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Adrian Frutiger

Adrian Frutiger, (1928–)

Goudy Award Winner 20, 1988

Adrian Frutiger is a native of Interlaken, Switzerland and was trained as a typographer in that country. He attended the Zurich School of Arts and Crafts from 1949 to 1950, studying under Walter Kach and Alfred Willimann. His first typefaces were designed while working as art director for the Deberny & Peignot Typefoundry from 1952 to 1954. These faces included President, Phoebus, Ondine, and Meridien, his first typeface. From 1954 to 1955 he designed his sans serif typeface family, Univers, and extended this design into Cyrillic and Greek type characters. Subsequently, he designed the type, face Centennial.

In 1962 he established his studio in Paris along with two associates, and by 1965 he had five additional associates working with him. During this period, up to 1967, the faces Opera, Concorde, Egyptienne, Apollo, and Serifa were designed. Since 1963, Mr. Frutiger has consulted with IBM in the adaptation of type styles for the typewriter field. Consulting with Mergenthaler Linotype and the Stempel Typefoundry, the typeface Iridium was released in 1972. In 1973 he finished designing the standard typeface, OCR-B, for optical character recognition. The typefaces Frutiger and Glypha followed in 1976 and 1979. Leone, a series of types with chisel-shaped serifs were designed in 1980.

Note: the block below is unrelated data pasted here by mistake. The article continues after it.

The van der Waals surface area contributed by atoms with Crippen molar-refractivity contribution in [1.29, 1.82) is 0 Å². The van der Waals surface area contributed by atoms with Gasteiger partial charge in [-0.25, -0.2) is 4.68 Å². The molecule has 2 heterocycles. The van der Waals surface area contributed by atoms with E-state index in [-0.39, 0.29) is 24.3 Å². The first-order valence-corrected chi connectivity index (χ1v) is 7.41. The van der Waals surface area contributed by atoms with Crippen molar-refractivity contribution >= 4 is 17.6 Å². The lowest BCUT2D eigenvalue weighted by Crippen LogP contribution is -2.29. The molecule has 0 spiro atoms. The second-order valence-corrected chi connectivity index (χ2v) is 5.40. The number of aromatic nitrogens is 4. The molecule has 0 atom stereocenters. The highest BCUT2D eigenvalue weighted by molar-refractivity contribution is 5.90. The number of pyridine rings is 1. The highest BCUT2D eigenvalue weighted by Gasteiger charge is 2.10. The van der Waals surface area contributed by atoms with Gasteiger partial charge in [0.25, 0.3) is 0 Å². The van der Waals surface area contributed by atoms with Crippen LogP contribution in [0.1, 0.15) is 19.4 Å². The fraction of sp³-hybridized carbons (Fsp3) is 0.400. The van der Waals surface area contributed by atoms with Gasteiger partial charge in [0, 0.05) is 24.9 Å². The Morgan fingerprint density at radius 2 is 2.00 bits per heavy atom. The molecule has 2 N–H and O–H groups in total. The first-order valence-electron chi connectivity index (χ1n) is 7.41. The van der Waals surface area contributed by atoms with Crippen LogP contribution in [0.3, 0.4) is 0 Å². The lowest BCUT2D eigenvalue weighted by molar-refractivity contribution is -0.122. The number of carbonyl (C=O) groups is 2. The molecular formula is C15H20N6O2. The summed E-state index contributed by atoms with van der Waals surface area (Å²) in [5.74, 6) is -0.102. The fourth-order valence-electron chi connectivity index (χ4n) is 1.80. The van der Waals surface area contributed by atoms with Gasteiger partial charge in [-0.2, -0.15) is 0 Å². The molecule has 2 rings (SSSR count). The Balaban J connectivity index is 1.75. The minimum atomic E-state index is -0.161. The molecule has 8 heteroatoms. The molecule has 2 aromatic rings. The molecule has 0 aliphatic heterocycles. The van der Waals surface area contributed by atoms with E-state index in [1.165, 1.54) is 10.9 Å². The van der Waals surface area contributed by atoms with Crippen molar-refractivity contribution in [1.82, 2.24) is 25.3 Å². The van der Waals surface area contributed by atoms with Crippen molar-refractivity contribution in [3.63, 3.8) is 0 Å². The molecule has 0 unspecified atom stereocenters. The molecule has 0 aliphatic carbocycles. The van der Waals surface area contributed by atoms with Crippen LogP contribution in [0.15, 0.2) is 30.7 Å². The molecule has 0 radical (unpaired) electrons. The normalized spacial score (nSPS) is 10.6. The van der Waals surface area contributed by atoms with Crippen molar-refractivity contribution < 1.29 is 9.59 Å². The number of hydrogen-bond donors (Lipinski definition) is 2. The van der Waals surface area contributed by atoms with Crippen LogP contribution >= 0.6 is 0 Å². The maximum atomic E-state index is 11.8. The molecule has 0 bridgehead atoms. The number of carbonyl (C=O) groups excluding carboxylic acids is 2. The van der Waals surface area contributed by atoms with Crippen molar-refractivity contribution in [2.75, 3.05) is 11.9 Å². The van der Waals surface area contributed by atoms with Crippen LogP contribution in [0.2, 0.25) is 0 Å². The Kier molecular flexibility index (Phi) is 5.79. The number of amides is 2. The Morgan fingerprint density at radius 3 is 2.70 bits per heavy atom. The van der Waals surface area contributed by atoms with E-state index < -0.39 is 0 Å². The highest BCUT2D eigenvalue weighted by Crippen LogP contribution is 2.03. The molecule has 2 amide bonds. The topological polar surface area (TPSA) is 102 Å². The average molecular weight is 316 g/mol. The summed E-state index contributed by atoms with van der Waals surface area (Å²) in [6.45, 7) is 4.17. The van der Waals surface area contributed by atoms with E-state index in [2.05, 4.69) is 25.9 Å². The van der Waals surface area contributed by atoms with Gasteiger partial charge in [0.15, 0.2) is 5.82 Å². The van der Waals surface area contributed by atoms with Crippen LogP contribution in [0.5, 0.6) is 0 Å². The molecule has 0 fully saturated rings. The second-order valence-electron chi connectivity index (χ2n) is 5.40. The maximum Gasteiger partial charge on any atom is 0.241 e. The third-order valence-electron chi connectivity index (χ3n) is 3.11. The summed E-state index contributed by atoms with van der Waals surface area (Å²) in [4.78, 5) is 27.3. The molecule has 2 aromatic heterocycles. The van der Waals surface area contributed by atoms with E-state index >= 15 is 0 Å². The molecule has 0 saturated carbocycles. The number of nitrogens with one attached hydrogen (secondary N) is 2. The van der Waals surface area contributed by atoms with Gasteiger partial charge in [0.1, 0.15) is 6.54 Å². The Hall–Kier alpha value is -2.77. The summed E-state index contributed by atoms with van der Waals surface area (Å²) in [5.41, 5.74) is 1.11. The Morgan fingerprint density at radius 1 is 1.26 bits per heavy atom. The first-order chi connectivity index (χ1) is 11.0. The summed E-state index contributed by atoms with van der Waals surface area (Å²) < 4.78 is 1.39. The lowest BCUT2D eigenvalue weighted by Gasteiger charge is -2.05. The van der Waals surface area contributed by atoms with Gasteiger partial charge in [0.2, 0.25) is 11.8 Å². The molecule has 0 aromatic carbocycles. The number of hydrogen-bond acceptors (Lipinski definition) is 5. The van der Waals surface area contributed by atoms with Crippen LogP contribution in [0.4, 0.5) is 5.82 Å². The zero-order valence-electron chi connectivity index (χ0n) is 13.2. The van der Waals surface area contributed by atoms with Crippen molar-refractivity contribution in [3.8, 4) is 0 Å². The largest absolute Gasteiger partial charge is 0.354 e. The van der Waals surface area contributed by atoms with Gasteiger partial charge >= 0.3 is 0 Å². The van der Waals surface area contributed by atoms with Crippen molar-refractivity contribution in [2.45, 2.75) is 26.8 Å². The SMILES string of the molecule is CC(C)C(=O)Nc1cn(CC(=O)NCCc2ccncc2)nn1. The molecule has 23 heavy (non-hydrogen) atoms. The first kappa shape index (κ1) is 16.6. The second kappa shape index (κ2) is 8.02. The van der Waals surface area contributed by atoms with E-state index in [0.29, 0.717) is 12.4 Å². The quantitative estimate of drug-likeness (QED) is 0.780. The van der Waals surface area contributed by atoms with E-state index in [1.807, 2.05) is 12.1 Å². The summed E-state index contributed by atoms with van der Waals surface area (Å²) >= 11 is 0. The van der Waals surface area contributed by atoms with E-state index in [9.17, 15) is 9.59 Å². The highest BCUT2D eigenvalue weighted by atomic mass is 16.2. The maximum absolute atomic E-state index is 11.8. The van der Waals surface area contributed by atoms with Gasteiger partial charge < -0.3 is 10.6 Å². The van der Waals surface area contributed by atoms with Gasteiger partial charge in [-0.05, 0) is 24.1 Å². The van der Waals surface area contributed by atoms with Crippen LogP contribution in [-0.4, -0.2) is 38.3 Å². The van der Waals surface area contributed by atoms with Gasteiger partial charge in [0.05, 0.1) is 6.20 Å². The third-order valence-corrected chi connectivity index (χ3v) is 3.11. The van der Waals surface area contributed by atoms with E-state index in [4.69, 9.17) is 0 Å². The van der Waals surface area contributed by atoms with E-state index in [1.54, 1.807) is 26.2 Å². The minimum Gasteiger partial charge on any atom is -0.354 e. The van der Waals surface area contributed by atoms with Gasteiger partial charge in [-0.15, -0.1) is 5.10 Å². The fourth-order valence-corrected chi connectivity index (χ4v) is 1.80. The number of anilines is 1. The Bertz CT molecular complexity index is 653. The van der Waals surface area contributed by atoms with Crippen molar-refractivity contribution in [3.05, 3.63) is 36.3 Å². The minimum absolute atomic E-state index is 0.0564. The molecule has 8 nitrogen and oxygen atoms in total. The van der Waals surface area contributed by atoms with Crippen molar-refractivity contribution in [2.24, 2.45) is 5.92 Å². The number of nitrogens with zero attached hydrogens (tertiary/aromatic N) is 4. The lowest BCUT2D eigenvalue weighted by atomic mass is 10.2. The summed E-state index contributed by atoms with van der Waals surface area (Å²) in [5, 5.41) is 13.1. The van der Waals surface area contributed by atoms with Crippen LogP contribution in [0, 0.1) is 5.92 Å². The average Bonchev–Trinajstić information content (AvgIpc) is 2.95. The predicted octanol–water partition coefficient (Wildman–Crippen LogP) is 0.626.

In addition to these and other typographic endeavors, Mr. Frutiger has designed numerous logotypes for various companies, created woodcut sequences, illustrated books, constructed sculptures, and produced numerous publicantions during his many years of teaching activity. From 1952-1968 he was active in teaching at the Estienne School and the National University of the Decorative Arts in Paris.

In 1987 he received the Type Directors Club Medal in New York City. In receiving this award, Mr. Frutiger was cited by Steve Byers of the Linotype Group as being successful because of his understanding of the imaging technologies that would be used to reproduce his designs. His unusual versatility was also cited as a strength along with his understanding of imaging technologies whether he was designing type elements for the electronic typewriter, editing bit maps for laser printers, editing outline characters using Ikarus or Laserfont formats, or designing a complete public sign system for the Charles de Gaulle Airport in Paris.